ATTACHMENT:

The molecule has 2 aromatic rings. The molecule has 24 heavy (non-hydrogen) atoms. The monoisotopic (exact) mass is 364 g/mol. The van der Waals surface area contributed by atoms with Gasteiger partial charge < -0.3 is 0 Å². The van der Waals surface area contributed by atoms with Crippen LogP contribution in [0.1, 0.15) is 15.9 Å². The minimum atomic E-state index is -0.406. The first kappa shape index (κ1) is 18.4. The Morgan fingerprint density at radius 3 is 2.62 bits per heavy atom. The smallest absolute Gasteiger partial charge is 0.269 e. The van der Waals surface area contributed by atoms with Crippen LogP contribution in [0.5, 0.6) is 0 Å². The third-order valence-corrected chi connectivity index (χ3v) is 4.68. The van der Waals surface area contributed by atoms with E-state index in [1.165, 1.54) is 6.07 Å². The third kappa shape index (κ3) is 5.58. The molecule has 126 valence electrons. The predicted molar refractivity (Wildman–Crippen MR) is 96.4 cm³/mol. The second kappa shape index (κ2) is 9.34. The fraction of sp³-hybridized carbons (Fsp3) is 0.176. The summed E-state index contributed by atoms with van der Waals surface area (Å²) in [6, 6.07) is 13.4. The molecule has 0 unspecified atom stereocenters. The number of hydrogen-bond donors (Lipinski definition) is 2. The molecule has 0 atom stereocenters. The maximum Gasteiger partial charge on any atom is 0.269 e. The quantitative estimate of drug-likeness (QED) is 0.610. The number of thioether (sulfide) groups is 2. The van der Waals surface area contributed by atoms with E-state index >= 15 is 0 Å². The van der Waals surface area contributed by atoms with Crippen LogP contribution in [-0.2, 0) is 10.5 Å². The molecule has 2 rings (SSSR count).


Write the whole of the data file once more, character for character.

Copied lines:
The molecule has 2 aromatic rings. The molecule has 24 heavy (non-hydrogen) atoms. The monoisotopic (exact) mass is 364 g/mol. The van der Waals surface area contributed by atoms with Gasteiger partial charge < -0.3 is 0 Å². The van der Waals surface area contributed by atoms with Crippen LogP contribution in [0.1, 0.15) is 15.9 Å². The minimum atomic E-state index is -0.406. The first kappa shape index (κ1) is 18.4. The Morgan fingerprint density at radius 3 is 2.62 bits per heavy atom. The smallest absolute Gasteiger partial charge is 0.269 e. The van der Waals surface area contributed by atoms with Crippen LogP contribution in [0.5, 0.6) is 0 Å². The third-order valence-corrected chi connectivity index (χ3v) is 4.68. The van der Waals surface area contributed by atoms with E-state index in [1.165, 1.54) is 6.07 Å². The third kappa shape index (κ3) is 5.58. The molecule has 126 valence electrons. The predicted molar refractivity (Wildman–Crippen MR) is 96.4 cm³/mol. The second kappa shape index (κ2) is 9.34. The fraction of sp³-hybridized carbons (Fsp3) is 0.176. The summed E-state index contributed by atoms with van der Waals surface area (Å²) in [6, 6.07) is 13.4. The molecule has 0 unspecified atom stereocenters. The number of hydrogen-bond donors (Lipinski definition) is 2. The molecule has 0 atom stereocenters. The maximum Gasteiger partial charge on any atom is 0.269 e. The quantitative estimate of drug-likeness (QED) is 0.610. The number of thioether (sulfide) groups is 2. The van der Waals surface area contributed by atoms with E-state index >= 15 is 0 Å². The van der Waals surface area contributed by atoms with Crippen LogP contribution in [-0.2, 0) is 10.5 Å². The molecule has 2 rings (SSSR count).